China's parliament votes to change Hong Kong's electoral system, including plans to grant Beijing veto powers over lawmaker candidates, reducing the number elected by the public.
China's ceremonial legislature has endorsed the ruling Communist Party's latest move to tighten control over Hong Kong by reducing the role of its public in picking the territory's leaders.
Changes endorsed by the National People's Congress on Thursday would give a pro-Beijing committee power to appoint more of Hong Kong's lawmakers, reducing the number elected by the public.
The measure adds to a crackdown against a protest movement in Hong Kong against Beijing.
The vote by NPC delegates was 2,895-0, with 1 abstention.
The body routinely endorses party plans by unanimous votes or overwhelming majorities.
Carrie Lam defends plan to rewrite electoral landscape
Meanwhile, Hong Kong leader Carrie Lam said that being a patriot does not mean you have to "love" the Chinese Communist Party.
"The Hong Kong government and I firmly support the decision and express our gratitude from the bottom of our hearts," Lam said.
"It's not to screen out the opposition... it's about upholding the important principle of patriots administering Hong Kong," she said.
Beijing wants 'patriotic' government in Hong Kong
The decision aims to place the power of governing the city "firmly in the hands of forces that are patriotic and love Hong Kong", according to parliamentary spokesman Wang Chen.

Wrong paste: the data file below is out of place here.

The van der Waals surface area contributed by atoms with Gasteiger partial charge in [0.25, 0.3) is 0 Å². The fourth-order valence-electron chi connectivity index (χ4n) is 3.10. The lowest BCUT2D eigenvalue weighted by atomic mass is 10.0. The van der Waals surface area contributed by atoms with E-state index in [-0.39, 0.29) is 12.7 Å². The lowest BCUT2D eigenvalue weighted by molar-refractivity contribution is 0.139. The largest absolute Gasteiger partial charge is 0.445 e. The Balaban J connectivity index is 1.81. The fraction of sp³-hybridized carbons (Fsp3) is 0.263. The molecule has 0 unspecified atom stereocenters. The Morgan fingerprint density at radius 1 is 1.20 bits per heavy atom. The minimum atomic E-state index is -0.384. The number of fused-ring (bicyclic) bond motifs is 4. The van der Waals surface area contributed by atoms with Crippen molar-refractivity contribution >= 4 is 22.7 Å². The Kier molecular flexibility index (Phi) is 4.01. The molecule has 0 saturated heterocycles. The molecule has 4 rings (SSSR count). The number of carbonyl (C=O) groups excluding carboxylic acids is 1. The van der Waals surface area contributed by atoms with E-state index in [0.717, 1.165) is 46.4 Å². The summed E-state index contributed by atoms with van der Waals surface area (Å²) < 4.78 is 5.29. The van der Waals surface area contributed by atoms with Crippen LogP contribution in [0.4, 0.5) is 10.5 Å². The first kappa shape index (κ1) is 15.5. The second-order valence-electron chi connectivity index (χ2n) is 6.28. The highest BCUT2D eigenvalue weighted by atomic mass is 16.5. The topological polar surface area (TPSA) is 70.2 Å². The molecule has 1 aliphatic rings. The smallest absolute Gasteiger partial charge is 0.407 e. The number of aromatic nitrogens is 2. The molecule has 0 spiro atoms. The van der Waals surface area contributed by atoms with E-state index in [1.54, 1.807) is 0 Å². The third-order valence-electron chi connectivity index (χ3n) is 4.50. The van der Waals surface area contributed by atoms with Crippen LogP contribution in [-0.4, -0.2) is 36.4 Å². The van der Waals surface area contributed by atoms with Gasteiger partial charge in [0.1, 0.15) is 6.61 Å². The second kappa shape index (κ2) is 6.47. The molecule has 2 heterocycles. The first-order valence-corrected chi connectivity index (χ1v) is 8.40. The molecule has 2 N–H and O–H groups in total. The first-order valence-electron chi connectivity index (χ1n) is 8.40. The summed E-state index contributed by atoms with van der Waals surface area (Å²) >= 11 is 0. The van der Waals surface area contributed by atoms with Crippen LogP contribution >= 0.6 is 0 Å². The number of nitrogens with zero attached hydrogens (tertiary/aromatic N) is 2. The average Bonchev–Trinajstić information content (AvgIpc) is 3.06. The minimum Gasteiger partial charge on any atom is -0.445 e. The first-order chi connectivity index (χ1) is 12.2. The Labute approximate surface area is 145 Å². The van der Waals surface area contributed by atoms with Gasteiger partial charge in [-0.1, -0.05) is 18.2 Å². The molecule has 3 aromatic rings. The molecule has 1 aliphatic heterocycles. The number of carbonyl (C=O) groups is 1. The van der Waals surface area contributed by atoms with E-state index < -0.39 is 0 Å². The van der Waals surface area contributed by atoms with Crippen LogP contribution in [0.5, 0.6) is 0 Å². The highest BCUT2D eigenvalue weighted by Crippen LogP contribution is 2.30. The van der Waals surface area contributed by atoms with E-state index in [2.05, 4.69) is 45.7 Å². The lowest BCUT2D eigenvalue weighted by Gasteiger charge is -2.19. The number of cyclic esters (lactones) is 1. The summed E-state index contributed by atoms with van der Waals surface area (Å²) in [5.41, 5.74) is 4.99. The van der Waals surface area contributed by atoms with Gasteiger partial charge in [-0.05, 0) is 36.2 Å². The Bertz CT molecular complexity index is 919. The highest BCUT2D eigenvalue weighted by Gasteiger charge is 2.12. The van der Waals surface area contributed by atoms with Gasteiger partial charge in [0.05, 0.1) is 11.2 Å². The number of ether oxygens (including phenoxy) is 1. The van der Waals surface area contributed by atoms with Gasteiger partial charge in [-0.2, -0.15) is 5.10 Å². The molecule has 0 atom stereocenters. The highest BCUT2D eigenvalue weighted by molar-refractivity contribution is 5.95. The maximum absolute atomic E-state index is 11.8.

Although the exact shape of the latest changes is unclear in China's opaque political system, the vote clears the path towards a "qualification vetting system" for the electoral process in Hong Kong.
A Beijing-controlled election committee in the city would also be tasked with "electing a large proportion of Legislative Council members," he added, referring to the city's LegCo assembly.
The move is a "setback" for Hong Kong's progress on democratic development since 1997, said Bernard Chan, a top advisor to city leader Carrie Lam, this week.
"Over the last 23 years, we clearly didn't do a good job to show to the central government that these so-called political reforms are actually helping 'One Country, Two Systems'," Chan told AFP news agency.
Hong Kong's semi-autonomy
China had committed to giving Hong Kong a degree of autonomy when it reverted from British colonial rule in 1997, a status that has unravelled in recent months –– drawing international criticism.
Until recently Hong Kong has maintained a veneer of choice, allowing a small and vocal opposition to flourish at certain local elections.
Generally when Hong Kongers are allowed to vote, they vote in droves for anti-Beijing candidates.
In recent years, however, authorities have ramped up the disqualification of politicians either sitting in the city's semi-elected legislature or standing as candidates, based on their political views.
Last month Hong Kong announced its own plans to pass a law vetting all public officials for their political loyalty to Beijing.
Wang had said the "chaos in Hong Kong society shows that there are obvious loopholes and defects in the current electoral system", giving an opportunity for "anti-China forces in Hong Kong" to seize power.